Education Bill

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Mr. Timms: A difficult tightrope.

Mr. Brady: Yes, a difficult tightrope. The Minister is confident that worthwhile innovation will be spawned by the measures in the Bill, and, like me, he wants such worthwhile innovation to flourish over a period of three years, and renewed for a further three years. Even with recourse to the facilities of a bullying, control freak Government Whips office, surely the Minister cannot be confident that, should the present Government remain in office, it will be possible to bring primary legislation through the House in time to renew a valuable scheme that has proven its worth in improving the education of children. It is truly bizarre that, in the context of a Bill that gives the Secretary of State vast new powers, Ministers are so coy and reticent about schemes that have proved their worth and value.

The Minister went on to say that there were two other routes, one of which was an extension of the earned autonomy provisions, which can be done by order. The Minister is again contradicting his earlier point. If my amendment is inappropriate, how can it possibly be appropriate to make a permanent change by order extending the earned autonomy provisions? That is nonsense. I suspect that the truth is that the Minister does not believe that there is scope to do all that may be necessary under clauses 1 and 2.

The Minister then went on to discuss a third way, the regulatory reform order. If that is a viable alternative, why has it not been used before to allow innovation in education?

5.30 pm

The Minister's contribution was not a serious attempt to justify the Government's position, and it was not worthy of him. He said that it would be wrong for innovation to continue for decades, because, by definition, it would not be innovation. In an earlier exchange, the Minister suggested that a particular amendment would be a charter for lawyers. However, in his remarks a few moments ago, he applied a partial definition to innovation. Surely, he is aware that our remarks in the Committee can be considered by the courts.

If the Minister really wants a genuine opening up and flourishing of schools through innovative projects, I hope that he will reconsider his remarks and accept that innovation can continue and that, clever and far-seeing as he or other members of the Committee may be, we cannot always anticipate innovations that may make significant differences.

Several hon. Members rose—

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Mr. Brady: I am spoiled for choice. I will take an intervention from my hon. Friend the Member for Eddisbury first.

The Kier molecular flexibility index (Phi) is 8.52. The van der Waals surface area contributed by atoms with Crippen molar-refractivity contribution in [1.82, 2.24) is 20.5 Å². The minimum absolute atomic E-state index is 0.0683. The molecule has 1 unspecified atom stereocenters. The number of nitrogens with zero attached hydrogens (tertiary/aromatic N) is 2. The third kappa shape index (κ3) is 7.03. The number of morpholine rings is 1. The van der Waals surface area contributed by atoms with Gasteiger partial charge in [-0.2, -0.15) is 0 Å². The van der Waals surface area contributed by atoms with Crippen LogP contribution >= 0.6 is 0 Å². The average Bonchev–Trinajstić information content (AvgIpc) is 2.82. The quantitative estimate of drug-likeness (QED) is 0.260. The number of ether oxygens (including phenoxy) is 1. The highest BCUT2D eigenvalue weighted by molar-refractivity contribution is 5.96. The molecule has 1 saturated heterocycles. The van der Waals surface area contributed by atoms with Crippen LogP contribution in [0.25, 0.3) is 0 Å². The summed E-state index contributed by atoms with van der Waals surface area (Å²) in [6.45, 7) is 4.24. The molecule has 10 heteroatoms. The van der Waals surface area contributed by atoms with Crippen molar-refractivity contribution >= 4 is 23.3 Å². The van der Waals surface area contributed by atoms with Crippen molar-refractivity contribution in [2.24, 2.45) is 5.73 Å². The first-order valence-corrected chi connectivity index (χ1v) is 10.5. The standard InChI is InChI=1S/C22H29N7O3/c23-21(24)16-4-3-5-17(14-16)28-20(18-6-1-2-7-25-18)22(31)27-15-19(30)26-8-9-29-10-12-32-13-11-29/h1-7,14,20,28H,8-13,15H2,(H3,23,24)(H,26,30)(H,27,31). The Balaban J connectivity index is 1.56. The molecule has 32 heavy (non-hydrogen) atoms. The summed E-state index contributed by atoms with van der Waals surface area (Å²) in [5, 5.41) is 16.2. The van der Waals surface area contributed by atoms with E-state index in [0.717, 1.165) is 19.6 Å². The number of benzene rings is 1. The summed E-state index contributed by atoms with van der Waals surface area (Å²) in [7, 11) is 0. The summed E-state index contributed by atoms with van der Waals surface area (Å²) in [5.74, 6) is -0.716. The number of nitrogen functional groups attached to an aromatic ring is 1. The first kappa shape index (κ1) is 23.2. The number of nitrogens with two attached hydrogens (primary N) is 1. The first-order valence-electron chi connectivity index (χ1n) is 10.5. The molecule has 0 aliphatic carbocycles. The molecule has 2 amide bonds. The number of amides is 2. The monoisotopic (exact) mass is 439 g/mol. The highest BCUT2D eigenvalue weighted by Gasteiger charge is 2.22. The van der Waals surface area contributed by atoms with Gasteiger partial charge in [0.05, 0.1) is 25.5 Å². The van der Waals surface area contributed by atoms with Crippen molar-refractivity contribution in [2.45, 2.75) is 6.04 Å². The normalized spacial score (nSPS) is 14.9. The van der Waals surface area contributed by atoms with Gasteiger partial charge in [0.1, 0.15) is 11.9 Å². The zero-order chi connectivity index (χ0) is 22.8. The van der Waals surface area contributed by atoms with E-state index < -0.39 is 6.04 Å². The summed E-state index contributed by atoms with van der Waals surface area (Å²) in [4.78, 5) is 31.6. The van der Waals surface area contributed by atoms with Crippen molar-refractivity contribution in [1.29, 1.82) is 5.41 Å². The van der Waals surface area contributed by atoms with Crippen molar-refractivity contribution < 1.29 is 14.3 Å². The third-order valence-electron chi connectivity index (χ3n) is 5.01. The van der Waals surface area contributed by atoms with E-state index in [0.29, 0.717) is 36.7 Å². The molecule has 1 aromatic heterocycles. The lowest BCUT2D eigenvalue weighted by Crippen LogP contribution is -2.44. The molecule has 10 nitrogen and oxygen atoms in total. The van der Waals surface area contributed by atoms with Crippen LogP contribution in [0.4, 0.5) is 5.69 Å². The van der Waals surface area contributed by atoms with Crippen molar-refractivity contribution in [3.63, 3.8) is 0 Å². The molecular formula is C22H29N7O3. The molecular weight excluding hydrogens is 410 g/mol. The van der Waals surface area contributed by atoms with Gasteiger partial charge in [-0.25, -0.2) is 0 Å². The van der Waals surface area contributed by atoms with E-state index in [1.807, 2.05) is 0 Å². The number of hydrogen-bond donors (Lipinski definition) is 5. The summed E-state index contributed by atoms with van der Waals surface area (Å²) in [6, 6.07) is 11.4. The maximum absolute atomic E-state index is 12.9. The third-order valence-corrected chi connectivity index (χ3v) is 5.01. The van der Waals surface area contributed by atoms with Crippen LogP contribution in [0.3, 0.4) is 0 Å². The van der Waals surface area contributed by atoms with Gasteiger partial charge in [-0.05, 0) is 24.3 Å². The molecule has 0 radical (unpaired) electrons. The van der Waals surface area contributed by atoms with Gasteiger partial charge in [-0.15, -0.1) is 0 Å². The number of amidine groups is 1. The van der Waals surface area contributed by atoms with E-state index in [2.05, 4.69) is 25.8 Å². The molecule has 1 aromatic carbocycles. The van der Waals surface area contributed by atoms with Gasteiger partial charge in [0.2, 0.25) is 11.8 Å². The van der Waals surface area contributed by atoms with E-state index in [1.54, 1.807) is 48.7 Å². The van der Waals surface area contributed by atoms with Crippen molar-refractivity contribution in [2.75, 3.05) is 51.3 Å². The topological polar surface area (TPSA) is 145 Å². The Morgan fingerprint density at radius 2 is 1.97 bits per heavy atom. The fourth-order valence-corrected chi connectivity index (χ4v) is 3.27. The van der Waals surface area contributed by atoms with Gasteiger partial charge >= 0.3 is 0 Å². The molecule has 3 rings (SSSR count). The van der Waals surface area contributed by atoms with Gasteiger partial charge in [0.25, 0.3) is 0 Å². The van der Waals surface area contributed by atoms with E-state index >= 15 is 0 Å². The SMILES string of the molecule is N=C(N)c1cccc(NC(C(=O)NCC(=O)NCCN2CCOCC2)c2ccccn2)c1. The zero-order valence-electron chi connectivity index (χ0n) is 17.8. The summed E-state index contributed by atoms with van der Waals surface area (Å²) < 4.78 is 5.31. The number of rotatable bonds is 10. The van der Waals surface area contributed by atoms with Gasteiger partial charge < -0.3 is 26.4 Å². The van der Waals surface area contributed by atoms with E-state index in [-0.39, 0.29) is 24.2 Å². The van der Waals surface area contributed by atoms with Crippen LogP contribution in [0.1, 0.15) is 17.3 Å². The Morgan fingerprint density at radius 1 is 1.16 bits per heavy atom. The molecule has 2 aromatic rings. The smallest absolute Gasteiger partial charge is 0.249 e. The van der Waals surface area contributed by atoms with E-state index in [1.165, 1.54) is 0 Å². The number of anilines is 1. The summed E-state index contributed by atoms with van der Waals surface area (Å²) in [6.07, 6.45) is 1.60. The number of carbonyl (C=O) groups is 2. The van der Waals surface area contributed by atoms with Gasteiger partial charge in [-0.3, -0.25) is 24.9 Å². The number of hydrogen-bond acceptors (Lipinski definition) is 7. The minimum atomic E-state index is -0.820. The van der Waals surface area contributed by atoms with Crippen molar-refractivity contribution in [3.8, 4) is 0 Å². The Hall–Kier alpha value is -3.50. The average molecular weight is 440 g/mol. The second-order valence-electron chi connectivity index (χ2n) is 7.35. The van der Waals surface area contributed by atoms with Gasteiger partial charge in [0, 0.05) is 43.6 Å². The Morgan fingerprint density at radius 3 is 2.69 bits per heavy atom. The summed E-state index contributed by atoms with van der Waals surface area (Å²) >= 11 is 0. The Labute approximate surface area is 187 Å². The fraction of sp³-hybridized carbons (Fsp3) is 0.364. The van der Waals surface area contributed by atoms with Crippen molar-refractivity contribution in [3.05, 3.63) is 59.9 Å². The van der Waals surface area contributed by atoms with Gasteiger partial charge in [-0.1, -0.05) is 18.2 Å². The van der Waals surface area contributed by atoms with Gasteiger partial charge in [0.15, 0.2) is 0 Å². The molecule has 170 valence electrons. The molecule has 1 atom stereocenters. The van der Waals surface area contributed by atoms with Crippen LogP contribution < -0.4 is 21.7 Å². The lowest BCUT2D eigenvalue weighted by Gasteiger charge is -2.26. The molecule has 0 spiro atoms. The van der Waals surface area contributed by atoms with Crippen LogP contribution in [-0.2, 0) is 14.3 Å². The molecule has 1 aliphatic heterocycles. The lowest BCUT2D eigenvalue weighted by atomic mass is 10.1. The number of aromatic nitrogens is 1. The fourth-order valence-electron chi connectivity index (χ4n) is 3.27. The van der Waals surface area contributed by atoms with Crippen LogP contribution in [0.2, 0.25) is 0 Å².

Mr. O'Brien: There is a world of difference between innovation as an identifiable outcome or product, and innovation—the Minister more accurately used the phrase ''innovative proposals''—that is more a way of life, a culture, an attitude, or an approach, whether in school, business or any walk of life. The Bill presents innovation as something that is identifiable and measurable.

The use of the word ''innovative'' has caused further confusion, which has been rightly highlighted by my hon. Friend. There has been no clarification of the word used, which is crucial to the Bill and important with respect to the cultures that exist in schools.

Mr. Brady: My hon. Friend makes an important point. I am pleased that I took his intervention when I did, as the Minister is away at the moment. The discourse on the subject might have been much longer had I not. My hon. Friend's comment casts doubt on the Government's commitment to innovate.

Mr. Willis: The longer the hon. Gentleman speaks on the amendments, the more difficult it becomes to make progress, because we do not know what is in the Government's mind with respect to innovation. The comments of the hon. Member for Eddisbury (Mr. O'Brien) about innovation, whether in the commercial or the public sectors, were also pertinent.

We wanted not only a new Bill, but all existing education legislation to be taken away and rebuilt to provide a framework that would allow genuine innovation to flourish. With the Bill, we have the worst of both worlds. We are retaining existing legislation—including the School Standards and Framework Act 1998 and the Education Act 1996—and we are trying to allow for innovation by disapplying bits of that legislation, rather than having a genuinely reforming Bill that gets rid of much of that legislation and allows innovation to flourish with the minimum restriction. That is the problem that we have in dealing with the Bill.

Mr. Brady: I am slightly concerned at the number of times I have agreed with the hon. Gentleman today, but he makes an important point. If Ministers were really committed to the flexibility that many members of the Committee would like, they would be following a different route. Even given the constraints of the Bill and the powers that Ministers are giving themselves, we have had no real indication so far of how they want to use them. Perhaps that makes it all the more remarkable that I am prepared to trust Ministers as far as I said I would.

There is no consistency, rationale or common sense in the approach that Ministers take in the Bill. It is contradictory and bureaucratic. Ministers propose to return to the House in due course with further primary legislation. They may say that a proposal has been demonstrably working for the last six years, but although they had power and primary legislation before, they did not have the power to keep it going. I